Erema, by R. D. Blackmore

Chapter XLVIII

A Return Call

In the morning I labored to dismiss these thoughts, these shameful suspicions, almost as injurious to my father’s honor as it was to suspect him of the crime itself. And calling back my memories of him, and dwelling on what Mr. Shovelin said, and Uncle Sam and others, I became quite happy in the firm conviction that I ought to be put upon bread and water for having such vile visions. Then suddenly a thing came to my mind which shattered happy penitence.

Major Hockin had spoken of another purpose which he had in store while bringing me thus to London — another object, that is to say, besides the opening of the trinket. And this his second intention was to “have it out,” as he expressed it, “with that league of curs and serpents, Vypan, Goad, and Terryer.” This was the partnership whose card of business had been delivered at the sawmills under circumstances which, to say the least, required explanation. And the Major, with strong words and tugs of his head-crest, had vowed to get that explanation, or else put the lot of them into a police dock.

Moreover, when, at the opening of the locket, I did not think fit to show the lapidary what I had found inside it, except the painting on ivory (which proved to be as he expected), and when my companion suppressed curiosity at the risk of constitution, and while I could scarcely tell what I was about (through sudden shock and stupidity), I must have been hurried on to tell Major Hockin the whole of the private things I had discovered. For, in truth, there was scarcely any time to think; and I was afraid of giving way, which must have befallen me without relief of words; and being so much disturbed I may, in the cab, have rushed off for comfort to the Major, sitting so close to me. No doubt I did so, from what happened afterward; but in the morning, after such a night, I really could not be certain what I had said to Betsy, and what to him.

A large mind would have been steady throughout, and regarded the question of birth as a thing to which we, who are not consulted about it, should bear ourselves indifferently. And gladly would I have done so, if I could, but the power was not in me. No doubt it served me right for having been proud about such a trifle; but though I could call it a trifle as long as it seemed to be in my favor, my strength of mind was not enough to look at it so when against me.

Betsy told me not to be like that, for I had a great deal to go through yet, and must not be drawing on my spirit so, every atom of which would be needful. For the General — as she called the Major — was coming to fetch me at eleven o’clock to face some abominable rascals, and without any breakfast how could I do it? Then I remembered all about the appointment to go to Messrs. Vypan, Goad, and Terryer, and beginning to think about them, I saw sad confirmation of my bad ideas. My father’s wicked elder brother by another mother had left his own rights pending, as long as my father lived, for good reason. For if the latter had turned against him, through a breach of compact, things might go ill in a criminal court; but having him silenced now by death, this man might come forward boldly and claim estates and title. His first point would be to make sure as sure could be of the death of my father, to get hold of his private papers, and of me, who might possess dangerous knowledge. And if this were so, one could understand at once Mr. Goad’s attempt upon Uncle Sam.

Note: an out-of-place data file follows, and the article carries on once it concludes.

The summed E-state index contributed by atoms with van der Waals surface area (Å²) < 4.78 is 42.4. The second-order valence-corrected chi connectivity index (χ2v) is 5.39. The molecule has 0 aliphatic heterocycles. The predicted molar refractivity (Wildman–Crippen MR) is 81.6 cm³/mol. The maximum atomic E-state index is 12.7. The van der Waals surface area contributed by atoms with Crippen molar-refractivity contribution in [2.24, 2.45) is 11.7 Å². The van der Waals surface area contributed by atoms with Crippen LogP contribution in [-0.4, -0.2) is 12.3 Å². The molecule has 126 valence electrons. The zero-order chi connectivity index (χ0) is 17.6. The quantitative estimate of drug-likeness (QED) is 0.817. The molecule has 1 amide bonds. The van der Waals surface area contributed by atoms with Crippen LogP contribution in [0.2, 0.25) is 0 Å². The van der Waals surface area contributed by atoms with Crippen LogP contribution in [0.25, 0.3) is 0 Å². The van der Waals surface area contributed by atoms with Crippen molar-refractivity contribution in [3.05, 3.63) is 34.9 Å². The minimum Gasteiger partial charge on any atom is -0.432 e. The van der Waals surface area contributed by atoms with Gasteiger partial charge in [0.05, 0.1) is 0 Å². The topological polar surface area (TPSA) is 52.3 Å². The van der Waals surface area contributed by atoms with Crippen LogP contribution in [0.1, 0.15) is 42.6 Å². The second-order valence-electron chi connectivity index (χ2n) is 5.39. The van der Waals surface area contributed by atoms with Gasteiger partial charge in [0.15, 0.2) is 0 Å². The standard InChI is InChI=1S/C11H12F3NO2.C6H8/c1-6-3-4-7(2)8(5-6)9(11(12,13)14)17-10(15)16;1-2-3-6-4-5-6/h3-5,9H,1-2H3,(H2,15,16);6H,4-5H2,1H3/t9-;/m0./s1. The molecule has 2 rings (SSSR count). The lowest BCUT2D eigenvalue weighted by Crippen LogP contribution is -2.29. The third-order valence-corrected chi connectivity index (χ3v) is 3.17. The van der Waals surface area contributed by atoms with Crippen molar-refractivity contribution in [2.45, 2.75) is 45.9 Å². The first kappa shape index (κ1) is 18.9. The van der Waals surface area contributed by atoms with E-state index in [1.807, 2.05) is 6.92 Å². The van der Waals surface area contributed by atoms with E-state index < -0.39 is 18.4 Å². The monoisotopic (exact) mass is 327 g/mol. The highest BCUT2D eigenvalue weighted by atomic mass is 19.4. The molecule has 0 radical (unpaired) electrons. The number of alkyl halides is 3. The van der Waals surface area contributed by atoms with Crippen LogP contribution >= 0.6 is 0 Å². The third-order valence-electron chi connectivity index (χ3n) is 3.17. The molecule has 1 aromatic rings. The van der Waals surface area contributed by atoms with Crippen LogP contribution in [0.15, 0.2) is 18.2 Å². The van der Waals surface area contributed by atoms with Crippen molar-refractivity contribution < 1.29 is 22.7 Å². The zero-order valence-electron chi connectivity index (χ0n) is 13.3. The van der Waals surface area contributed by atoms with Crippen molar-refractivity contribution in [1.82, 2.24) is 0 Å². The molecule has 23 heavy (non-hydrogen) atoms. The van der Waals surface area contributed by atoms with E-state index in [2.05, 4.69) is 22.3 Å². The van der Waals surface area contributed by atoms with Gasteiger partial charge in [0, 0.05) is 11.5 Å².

“Now none of this! none of this, I say, Erema!” Major Hockin exclaimed, as he ran in and saw me scarcely even caring to hold my own with the gentle Maximilian — to which name Mr. Strouss was promoted from the too vernacular “Hans.” “My dear, I never saw you look ill before. Why, bless my heart, you will have crows’-feet! Nurse, what are you doing with her? Look at her eyes, and be ashamed of yourself. Give her goulard, tisane, tiffany — I never know what the proper word is — something, any thing, volatile Sally, hartshorn, ammonia, aromatic vinegar, saline draught, or something strong. Why, I want her to look at her very, very best.”